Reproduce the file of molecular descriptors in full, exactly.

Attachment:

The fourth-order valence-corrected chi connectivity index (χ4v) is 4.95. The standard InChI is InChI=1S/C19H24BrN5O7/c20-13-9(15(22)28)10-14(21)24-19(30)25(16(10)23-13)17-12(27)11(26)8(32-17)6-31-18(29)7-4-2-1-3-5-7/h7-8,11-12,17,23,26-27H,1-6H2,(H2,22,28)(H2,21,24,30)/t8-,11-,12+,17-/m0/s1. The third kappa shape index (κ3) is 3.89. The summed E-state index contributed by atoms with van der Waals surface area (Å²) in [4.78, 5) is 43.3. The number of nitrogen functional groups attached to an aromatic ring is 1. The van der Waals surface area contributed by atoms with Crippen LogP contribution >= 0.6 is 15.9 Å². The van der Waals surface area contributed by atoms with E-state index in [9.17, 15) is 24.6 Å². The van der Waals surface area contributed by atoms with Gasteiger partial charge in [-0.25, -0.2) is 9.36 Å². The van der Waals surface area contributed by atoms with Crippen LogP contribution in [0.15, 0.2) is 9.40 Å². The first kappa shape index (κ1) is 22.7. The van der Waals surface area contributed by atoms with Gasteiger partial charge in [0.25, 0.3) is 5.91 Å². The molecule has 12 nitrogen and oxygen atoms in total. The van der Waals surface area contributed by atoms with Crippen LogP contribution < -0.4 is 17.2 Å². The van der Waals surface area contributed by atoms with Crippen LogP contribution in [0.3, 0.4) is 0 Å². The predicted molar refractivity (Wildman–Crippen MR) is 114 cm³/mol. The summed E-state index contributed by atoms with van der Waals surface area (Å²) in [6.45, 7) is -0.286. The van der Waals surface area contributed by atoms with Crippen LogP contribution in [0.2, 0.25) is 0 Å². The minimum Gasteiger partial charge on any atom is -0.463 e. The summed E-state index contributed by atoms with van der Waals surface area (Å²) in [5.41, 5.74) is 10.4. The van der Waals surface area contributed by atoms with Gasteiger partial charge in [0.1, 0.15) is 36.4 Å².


The fourth-order valence-corrected chi connectivity index (χ4v) is 4.95. The standard InChI is InChI=1S/C19H24BrN5O7/c20-13-9(15(22)28)10-14(21)24-19(30)25(16(10)23-13)17-12(27)11(26)8(32-17)6-31-18(29)7-4-2-1-3-5-7/h7-8,11-12,17,23,26-27H,1-6H2,(H2,22,28)(H2,21,24,30)/t8-,11-,12+,17-/m0/s1. The third kappa shape index (κ3) is 3.89. The summed E-state index contributed by atoms with van der Waals surface area (Å²) in [4.78, 5) is 43.3. The number of nitrogen functional groups attached to an aromatic ring is 1. The van der Waals surface area contributed by atoms with Crippen LogP contribution >= 0.6 is 15.9 Å². The van der Waals surface area contributed by atoms with E-state index in [9.17, 15) is 24.6 Å². The van der Waals surface area contributed by atoms with Gasteiger partial charge in [-0.25, -0.2) is 9.36 Å². The van der Waals surface area contributed by atoms with Crippen LogP contribution in [0.15, 0.2) is 9.40 Å². The first kappa shape index (κ1) is 22.7. The van der Waals surface area contributed by atoms with Gasteiger partial charge in [0.25, 0.3) is 5.91 Å². The molecule has 12 nitrogen and oxygen atoms in total. The van der Waals surface area contributed by atoms with Crippen LogP contribution < -0.4 is 17.2 Å². The van der Waals surface area contributed by atoms with Crippen LogP contribution in [0.3, 0.4) is 0 Å². The predicted molar refractivity (Wildman–Crippen MR) is 114 cm³/mol. The summed E-state index contributed by atoms with van der Waals surface area (Å²) in [6.45, 7) is -0.286. The van der Waals surface area contributed by atoms with Crippen LogP contribution in [0.2, 0.25) is 0 Å². The minimum Gasteiger partial charge on any atom is -0.463 e. The summed E-state index contributed by atoms with van der Waals surface area (Å²) in [5.41, 5.74) is 10.4. The van der Waals surface area contributed by atoms with Gasteiger partial charge in [0.1, 0.15) is 36.4 Å².